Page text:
BT Extends ADSL2+ Deployment, But Deadline Slips

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BT is extending its ADSL2+ copper network deployment, meaning faster broadband for more people

BT has announced it is extending the upgrade of its copper-based network so that more people can benefit from a doubling of their broadband line speeds.

Back in April, BT Wholesale announced that it was extending the rollout of ADSL2+, which can offer possible broadband speeds of up to 20Mbps. Of course the vast majority will not see anything like this upper 20Mbps limit, because of factors such as distance from the telephone exchange, the level of ‘line noise’ etc.

BT’s April announcement was that the deployment would be to roughly 80 percent of UK premises, and that this would be completed by the end of 2011.

Deadline Slip

BT now plans to extend this deployment to around 90 percent of UK premises, but this will cause the deadline to slip quite badly. BT is now quoting Spring 2013 – thirteen months later than the date it originally predicted back in April.

BT did not provide a reason for this lengthy deadline slip at the time of writing.

Despite the delayed deadline, the ADSL2+ deployment will benefit an additional 800 telephone exchanges serving 2.5 million premises, and BT said that 400 of these exchanges would be located in rural areas.

“The deployment builds on BT’s strong track record in making broadband available in rural areas,” said the carrier. “BT has invested significant amounts installing broadband in almost every one of its 5,500 exchanges and remains the only active operator in the vast majority of rural exchanges, despite all of them being open to other companies.”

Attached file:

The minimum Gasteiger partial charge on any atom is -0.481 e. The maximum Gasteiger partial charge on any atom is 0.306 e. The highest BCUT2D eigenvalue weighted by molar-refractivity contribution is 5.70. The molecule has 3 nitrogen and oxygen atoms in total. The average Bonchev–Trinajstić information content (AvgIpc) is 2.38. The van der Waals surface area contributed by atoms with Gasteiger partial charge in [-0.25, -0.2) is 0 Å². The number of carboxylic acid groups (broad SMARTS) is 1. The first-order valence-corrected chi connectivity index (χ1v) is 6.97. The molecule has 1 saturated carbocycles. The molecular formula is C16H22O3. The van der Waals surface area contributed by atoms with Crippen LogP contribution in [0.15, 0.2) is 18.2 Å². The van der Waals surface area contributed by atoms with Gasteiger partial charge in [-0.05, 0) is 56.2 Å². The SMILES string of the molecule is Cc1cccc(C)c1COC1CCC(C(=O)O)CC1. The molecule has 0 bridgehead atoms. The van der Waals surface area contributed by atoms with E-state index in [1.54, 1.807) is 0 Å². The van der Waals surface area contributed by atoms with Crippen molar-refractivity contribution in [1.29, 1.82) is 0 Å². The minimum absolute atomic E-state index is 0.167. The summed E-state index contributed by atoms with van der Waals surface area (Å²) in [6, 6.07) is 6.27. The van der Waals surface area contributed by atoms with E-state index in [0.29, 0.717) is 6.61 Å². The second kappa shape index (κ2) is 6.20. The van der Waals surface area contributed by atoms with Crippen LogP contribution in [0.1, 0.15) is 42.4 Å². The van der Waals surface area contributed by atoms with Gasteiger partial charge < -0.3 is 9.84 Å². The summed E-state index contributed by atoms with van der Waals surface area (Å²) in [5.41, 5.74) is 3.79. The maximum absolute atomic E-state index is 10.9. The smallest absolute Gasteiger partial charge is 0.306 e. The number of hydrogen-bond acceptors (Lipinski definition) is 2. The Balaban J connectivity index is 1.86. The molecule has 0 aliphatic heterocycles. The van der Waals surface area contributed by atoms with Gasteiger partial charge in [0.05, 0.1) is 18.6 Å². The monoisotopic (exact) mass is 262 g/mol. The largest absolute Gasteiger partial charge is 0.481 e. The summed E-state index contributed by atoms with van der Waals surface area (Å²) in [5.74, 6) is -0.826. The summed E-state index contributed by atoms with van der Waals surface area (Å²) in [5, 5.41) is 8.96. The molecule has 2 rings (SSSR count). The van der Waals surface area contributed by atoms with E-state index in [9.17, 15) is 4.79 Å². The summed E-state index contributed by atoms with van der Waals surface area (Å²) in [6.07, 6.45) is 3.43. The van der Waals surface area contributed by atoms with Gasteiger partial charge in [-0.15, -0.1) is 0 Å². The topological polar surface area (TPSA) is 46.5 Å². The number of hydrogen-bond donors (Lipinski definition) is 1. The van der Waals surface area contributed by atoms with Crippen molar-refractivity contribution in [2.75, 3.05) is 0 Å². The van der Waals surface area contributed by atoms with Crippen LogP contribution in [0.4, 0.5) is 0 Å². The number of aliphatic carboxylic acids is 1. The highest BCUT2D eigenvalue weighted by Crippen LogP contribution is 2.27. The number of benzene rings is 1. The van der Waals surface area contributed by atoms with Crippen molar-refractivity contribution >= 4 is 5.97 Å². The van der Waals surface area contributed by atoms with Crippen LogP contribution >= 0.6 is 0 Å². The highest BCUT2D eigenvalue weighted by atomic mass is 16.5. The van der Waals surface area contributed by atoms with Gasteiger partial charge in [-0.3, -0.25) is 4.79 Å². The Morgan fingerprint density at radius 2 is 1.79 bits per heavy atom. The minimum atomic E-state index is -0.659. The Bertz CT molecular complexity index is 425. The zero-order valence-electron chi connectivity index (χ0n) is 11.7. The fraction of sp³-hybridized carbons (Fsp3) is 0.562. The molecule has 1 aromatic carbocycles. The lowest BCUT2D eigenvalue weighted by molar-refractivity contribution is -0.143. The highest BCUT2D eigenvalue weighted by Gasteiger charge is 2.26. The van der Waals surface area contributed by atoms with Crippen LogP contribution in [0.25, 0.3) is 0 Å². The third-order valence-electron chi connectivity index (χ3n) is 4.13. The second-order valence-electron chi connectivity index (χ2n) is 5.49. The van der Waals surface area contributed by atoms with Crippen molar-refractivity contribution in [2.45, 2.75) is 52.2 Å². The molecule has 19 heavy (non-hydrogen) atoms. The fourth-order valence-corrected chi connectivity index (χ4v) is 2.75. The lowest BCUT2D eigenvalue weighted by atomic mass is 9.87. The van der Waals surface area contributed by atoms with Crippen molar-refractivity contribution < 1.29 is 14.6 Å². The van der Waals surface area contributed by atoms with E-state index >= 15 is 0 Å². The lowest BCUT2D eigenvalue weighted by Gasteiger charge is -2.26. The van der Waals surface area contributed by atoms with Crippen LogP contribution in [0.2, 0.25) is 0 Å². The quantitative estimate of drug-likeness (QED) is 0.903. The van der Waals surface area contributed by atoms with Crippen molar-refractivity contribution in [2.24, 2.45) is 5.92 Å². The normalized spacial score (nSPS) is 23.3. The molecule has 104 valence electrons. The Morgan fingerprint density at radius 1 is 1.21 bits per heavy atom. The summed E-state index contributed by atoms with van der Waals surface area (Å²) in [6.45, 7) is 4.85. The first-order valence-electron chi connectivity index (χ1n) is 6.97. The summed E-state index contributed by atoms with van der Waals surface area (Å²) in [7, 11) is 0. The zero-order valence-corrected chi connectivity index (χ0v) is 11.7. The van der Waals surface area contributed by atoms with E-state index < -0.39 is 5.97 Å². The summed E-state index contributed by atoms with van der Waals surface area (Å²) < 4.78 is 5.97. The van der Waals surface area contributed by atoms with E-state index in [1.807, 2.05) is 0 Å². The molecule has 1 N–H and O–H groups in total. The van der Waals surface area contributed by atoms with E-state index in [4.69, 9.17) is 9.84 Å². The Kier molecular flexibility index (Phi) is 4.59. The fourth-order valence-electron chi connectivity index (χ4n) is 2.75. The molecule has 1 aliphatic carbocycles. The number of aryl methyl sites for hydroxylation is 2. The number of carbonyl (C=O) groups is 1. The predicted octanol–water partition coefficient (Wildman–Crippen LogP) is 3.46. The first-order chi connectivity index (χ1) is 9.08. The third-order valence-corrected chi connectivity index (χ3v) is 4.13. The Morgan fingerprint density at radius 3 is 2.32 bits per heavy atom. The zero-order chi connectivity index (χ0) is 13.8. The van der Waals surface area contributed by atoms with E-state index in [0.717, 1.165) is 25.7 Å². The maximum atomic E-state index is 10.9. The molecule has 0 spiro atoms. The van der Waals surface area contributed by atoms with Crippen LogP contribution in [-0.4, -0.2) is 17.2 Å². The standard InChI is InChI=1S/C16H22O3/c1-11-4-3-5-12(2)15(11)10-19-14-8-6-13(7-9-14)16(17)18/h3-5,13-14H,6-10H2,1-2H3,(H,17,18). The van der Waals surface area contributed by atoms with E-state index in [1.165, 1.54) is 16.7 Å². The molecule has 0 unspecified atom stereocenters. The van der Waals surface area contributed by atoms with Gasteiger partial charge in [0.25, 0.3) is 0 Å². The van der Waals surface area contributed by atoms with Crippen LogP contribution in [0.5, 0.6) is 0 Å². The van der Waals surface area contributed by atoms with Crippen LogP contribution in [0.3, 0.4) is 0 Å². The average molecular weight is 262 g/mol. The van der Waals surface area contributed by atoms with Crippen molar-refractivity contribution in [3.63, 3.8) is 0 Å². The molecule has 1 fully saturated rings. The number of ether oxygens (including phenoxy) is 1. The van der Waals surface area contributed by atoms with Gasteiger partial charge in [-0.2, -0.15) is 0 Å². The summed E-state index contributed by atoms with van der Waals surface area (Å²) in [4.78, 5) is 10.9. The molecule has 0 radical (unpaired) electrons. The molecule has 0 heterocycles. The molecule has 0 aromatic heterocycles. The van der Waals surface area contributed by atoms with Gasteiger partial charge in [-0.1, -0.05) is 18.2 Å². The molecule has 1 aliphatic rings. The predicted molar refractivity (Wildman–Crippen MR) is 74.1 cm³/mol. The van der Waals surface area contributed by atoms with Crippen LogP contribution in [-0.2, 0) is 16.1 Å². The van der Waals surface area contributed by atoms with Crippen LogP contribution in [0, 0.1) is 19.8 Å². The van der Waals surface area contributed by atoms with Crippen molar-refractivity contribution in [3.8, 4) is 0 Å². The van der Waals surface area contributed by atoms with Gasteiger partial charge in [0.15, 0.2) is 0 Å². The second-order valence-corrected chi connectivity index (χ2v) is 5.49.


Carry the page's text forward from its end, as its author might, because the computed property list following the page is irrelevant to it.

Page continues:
BT has a point here. The company recently told eWEEK Europe that BT is the only active operator in around 66 percent of the UK’s 5,500 exchanges. This is because other companies have deemed it not economical to invest in more rural parts of the UK.

Ofcom Price Cut

In an effort to encourage other ISPs to invest their own equipment in BT exchanges, Ofcom earlier this month announced that it was “significantly” cutting the broadband wholesale price that BT can charge other ISPs in rural exchanges, where it is the only broadband service provider.

Virgin Media said that Ofcom’s change to broadband pricing did little to address the main problem associated with rural broadband.

Of course, the cynic will argue that the main reason BT has opted to extend its ADSL2+ deployment, is that ADSL2+ will be exempt from Ofcom’s wholesale price cut, as the cut only applies to BT’s IPstream service, which offers speeds of up to 8Mbps.

BT said that as it completes its ADSL2+, it will “retire” its legacy broadband products by spring 2014, namely the 8Mbps IPstream service.

Rural Commitment

“This is a significant expansion of our roll out plan and is further proof of our commitment to serve rural areas. The faster speeds will support the government’s aim of enhancing broadband speeds for both town and countryside,” said Alex Pannell, director of product management at BT Wholesale.

Of course, while it is commendable that BT is upgrading its ageing copper network, the inherent problem of rural broadband still remains. BT is of course rolling out super-fast fibre-based broadband to two thirds of UK premises by the end of 2015. But this is mostly in urban areas.

Fibre promises to solve the distance problem associated with rural broadband services, but despite this, BT has opted to upgrade its copper service rather than blow new fibre down the ducting that exists for its copper-based network.

The main reason for this is of course economics.

“In reality it is far more challenging to roll out fibre than copper,” said a BT spokesperson. “For example it is much easier to deploy fibre in rural areas where the premises are suitably clustered around a telephone exchange, but this is not the case in many rural locations.”

The BT spokesperson said the carrier is looking at alternative strategies including the use of LTE and frequency whitespaces to bridge the so-called digital divide.

And the carrier said it is happy to engage with local residents and authorities to investigate ways to extend the deployment of fibre in their region.

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Author: Tom Jowitt
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